Silence in the Family

By Albert S. Rossi, Ph.D.

Perhaps we can benefit from a few reflections on the silence in our childhood and the silence in our family life today. I’ll write from my own experience and, hopefully, prompt you to reflect upon your own.

As a teenage boy I used to love to sit in my rocking chair in my room, listening to the raindrops fall from the huge maple tree outside my window. The drops made a crashing sound as they hit the large tin roof below my second floor window. Some evenings I literally forced myself to sit awake in the dark, relishing the music of the raindrops. The sounds of silence those nights were peacegiving.

My childhood, as I suppose the childhood of most of my generation, was marked by many pleasant memories of silence. On our front porch, beneath the oversized tin roof, my dad and I sat regularly in the summer, swinging slowly on the suspended porch swing. We enjoyed the cool evening breeze while saying very little. We often sat that way because my dad often asked me “sit” with him awhile.

There is a strange absence of those moments in my family life today and, in all probability, in your family life today. Indeed, the world we live in has changed.


Perhaps we can reflect a little on silence itself. There are two basic kinds of silence. The first is a pregnant, vibrant, fully alive silence. Certainly some of our most cherished moments occur when we are hugely attentive and alert, but silent, like the moment of receiving Christ in the Eucharist. The silent moments of gazing at a rose, or following an extremely intimate scene of a mother nursing her infant, simple can’t be squeezed into words. These special moments, and the more mundane moments like doing dishes alone or driving through neighborhood traffic can be life affirming silences, truly holy silences.

The opposite silence is the silence of death, the dark, dank air of mutual distrust or fear, paralyzing persons from talking. Those are the times of silence when husbands and wives, parents and children, friend and friend can’t seem to break through and say what is on their mind in a way that will be heard and received by the other. That is the state of sin, the state of the consequences of the fall of Adam and Eve, what we call the fallen state.


For many reasons, too varied to enumerate here, there is a notable lack of healthy silence today. In discussing this article with my wife she laughed and said, “You have a teenage daughter whose stereo is always on, who constantly talks on the phone, and who has a notepad on her desk saying, “Everybody is entitled to my opinion.” How can you expect to have silence in your family, or write an article on it.” Needless to say, my wife has a valid point. Perhaps what I, and some of you, need to do is raise our consciousness about the issue of silence in our lives.

For starters, we can ask ourselves how well disposed we are to hear the voice of the Holy Spirit with all the noise which surrounds us. It is possible that He beckons us but we simply can’t hear Him amid all the clatter. The issue is clearly a spiritual one.

The issue of silence correlates with the kind of personality type we Americans generally admire. For good or ill, surveys consistently demonstrate that we admire and even envy the extrovert personality. It might be said that many of us idolize extroversion. We are easily drawn to the persuasive speaker, the entertaining gossiper, the charming conversationalist, apart from what he or she may be saying. We place high priority on the skill of assertion and easily admire others who “take a back seat to no one.” All this extroversion and self-expression can easily militate against a desire and reverence for “holy silence.” We might be sobered by the line from the Lenten Triodion (p. 99). “The one who boasted (Pharisee) was deprived of blessing, while the other (Publican) kept silent and was counted worthy of gifts.”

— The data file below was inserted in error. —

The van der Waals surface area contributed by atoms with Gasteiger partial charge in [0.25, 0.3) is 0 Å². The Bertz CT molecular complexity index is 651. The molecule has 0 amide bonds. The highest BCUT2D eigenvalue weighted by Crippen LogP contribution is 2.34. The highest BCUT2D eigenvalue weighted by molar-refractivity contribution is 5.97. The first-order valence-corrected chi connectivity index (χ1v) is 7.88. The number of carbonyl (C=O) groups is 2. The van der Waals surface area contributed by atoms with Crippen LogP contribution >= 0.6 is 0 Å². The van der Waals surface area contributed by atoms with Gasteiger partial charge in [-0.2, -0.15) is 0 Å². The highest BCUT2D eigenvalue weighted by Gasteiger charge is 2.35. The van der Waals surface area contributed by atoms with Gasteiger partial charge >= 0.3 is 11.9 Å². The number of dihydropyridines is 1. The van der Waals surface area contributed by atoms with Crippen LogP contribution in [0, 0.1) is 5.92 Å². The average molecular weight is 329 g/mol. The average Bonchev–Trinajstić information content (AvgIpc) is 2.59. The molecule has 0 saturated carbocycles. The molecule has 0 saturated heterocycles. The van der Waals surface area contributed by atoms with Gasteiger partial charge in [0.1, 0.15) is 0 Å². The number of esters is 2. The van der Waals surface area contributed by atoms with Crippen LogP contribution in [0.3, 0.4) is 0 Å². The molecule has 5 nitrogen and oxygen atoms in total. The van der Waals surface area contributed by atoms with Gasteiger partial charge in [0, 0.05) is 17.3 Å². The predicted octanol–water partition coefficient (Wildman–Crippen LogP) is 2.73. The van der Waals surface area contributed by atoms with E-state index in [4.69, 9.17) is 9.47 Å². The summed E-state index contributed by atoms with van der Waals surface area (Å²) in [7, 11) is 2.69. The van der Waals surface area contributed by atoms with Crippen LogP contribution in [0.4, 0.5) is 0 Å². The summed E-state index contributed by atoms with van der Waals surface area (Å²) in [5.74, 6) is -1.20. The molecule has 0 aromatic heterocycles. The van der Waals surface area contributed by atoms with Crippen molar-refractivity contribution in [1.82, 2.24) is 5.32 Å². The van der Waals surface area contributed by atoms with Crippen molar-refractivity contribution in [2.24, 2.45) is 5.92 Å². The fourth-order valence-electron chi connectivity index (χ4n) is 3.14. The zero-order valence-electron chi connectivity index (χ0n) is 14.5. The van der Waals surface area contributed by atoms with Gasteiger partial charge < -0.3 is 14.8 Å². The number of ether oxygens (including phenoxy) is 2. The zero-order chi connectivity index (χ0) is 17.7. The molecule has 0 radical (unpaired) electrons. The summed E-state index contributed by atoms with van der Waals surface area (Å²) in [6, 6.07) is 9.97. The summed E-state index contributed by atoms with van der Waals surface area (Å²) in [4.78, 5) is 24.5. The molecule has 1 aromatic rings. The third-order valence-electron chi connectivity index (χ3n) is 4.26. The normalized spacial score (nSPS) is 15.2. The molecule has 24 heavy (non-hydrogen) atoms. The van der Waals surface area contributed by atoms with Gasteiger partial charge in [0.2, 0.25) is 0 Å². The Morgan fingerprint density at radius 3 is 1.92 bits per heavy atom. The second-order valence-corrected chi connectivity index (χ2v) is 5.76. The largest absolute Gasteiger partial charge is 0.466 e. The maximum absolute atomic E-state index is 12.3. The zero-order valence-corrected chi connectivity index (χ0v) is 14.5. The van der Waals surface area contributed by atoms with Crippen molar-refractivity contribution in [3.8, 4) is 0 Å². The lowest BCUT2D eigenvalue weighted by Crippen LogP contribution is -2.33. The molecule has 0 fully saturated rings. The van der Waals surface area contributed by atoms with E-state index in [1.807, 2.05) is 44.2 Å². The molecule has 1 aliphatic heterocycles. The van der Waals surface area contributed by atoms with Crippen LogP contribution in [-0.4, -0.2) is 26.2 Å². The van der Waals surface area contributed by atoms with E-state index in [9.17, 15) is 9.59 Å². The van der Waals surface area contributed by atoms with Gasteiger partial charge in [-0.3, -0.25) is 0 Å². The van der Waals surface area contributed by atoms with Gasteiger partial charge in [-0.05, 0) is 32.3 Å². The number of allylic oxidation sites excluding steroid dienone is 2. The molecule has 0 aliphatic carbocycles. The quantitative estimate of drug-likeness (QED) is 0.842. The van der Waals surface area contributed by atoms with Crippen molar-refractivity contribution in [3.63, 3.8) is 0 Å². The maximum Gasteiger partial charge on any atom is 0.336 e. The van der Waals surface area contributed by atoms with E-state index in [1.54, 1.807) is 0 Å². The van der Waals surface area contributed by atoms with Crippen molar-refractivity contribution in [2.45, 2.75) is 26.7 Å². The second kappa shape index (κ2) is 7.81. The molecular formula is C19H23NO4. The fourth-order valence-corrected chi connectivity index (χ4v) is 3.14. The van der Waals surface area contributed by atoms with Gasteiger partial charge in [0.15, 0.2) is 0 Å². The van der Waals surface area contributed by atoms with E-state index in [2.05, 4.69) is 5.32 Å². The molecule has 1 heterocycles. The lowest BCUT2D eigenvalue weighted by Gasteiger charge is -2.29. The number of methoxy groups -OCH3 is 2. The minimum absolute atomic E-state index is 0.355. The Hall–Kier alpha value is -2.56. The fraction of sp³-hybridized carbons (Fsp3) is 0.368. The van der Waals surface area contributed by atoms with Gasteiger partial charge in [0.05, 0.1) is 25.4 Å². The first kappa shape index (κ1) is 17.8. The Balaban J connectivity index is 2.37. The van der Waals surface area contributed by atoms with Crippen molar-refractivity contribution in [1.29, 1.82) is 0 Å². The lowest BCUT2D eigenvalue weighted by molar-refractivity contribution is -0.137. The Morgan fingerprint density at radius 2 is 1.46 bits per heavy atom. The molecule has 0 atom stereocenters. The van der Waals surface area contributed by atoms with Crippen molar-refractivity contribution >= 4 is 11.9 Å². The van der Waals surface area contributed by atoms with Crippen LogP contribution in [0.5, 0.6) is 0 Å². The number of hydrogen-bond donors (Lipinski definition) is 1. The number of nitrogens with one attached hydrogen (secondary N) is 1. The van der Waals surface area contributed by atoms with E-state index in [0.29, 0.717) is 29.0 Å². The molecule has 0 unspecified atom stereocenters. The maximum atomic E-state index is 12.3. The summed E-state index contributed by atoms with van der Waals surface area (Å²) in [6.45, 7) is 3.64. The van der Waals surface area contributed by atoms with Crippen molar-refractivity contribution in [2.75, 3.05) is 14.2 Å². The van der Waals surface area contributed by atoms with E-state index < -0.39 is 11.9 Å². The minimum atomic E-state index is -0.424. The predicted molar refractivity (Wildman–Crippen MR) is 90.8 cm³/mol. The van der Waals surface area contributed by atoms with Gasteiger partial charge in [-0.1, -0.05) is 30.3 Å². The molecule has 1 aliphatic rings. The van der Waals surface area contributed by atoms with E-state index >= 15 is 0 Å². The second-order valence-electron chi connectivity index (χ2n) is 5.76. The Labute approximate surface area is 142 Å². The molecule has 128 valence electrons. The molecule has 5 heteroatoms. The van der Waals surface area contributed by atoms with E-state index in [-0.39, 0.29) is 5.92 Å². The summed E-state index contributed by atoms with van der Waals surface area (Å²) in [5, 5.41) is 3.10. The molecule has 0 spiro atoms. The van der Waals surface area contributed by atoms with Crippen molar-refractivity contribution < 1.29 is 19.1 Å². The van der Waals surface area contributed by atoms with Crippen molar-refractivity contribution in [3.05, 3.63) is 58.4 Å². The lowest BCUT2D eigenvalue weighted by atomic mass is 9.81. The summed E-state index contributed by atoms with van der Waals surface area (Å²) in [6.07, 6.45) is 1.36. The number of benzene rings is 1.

The move away from silence has invaded leisure places as well. When I’ve taken my family camping I’ve been astounded at the number of families spending the evening inside the tent, eating campfire cooked food while watching the small TV they brought along. Hardly the way to hear the crickets sing to each other across the creek. Or, on the ski slopes I see a good number of skiers with headsets plugged into the handy walkman radio. Again, hardly the way to hear the sound of the falling snow on the frozen pine trees.


Perhaps the thing to do is ask some questions of ourselves and to share any beginnings we might make. Some questions are: Do we have the courage to ask someone else to sit on a porch swing with us just to “sit for awhile?” Do we have the ability to decide some specific time everyday to spend as “quiet time” alone, to be with God. Can we begin to discuss the role of silence in our lives as a prelude to reducing our noise level and bringing silence back?

Here are a couple beginnings we are trying in our family. We’ve taken to adding a moment of silence within our common prayer during supper. We’ve also tried, with mixed results, to not answer the phone during supper. Lastly, for big feasts such as Pascha and Christmas, we set aside a half hour explicitly to gather in the living room to be quiet for awhile and then discuss the feast. I’ll be the first to say these efforts are paltry but I’ll also be the first to say the small spaces of silence are delicious.

Perhaps what we need most of all is to pray. We need to pray to be given new and creative ways to recapture silent spaces and silent times within our family life. It may very well be that the quality of our surrendering to the Holy Spirit depends upon our desire and skill (ability) to face Him in silence as well as in dialog, in quiet as well as in tumult.

Dr. Albert Rossi is an Associate Professor of Psychology at Pace University, Pleasantville, N.Y. and has a private practice in family counseling. He is a member of the Department of Lay Ministries.